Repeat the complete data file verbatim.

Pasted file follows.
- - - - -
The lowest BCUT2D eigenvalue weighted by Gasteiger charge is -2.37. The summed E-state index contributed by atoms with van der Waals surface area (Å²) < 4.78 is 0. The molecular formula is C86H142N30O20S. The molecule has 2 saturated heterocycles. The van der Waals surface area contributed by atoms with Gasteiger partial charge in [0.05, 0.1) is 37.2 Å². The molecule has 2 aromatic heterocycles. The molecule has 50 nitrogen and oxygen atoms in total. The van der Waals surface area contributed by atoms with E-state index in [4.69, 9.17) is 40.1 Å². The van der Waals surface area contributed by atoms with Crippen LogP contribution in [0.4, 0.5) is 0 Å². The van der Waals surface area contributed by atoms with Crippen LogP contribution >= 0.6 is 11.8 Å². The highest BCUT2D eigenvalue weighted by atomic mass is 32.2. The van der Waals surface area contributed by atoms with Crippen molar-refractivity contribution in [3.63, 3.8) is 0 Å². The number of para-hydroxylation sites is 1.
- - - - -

The lowest BCUT2D eigenvalue weighted by Gasteiger charge is -2.37. The summed E-state index contributed by atoms with van der Waals surface area (Å²) < 4.78 is 0. The molecular formula is C86H142N30O20S. The molecule has 2 saturated heterocycles. The van der Waals surface area contributed by atoms with Gasteiger partial charge in [0.05, 0.1) is 37.2 Å². The molecule has 2 aromatic heterocycles. The molecule has 50 nitrogen and oxygen atoms in total. The van der Waals surface area contributed by atoms with E-state index in [4.69, 9.17) is 40.1 Å². The van der Waals surface area contributed by atoms with Crippen LogP contribution in [0.4, 0.5) is 0 Å². The van der Waals surface area contributed by atoms with Crippen LogP contribution >= 0.6 is 11.8 Å². The highest BCUT2D eigenvalue weighted by atomic mass is 32.2. The van der Waals surface area contributed by atoms with Crippen molar-refractivity contribution in [3.63, 3.8) is 0 Å². The number of para-hydroxylation sites is 1.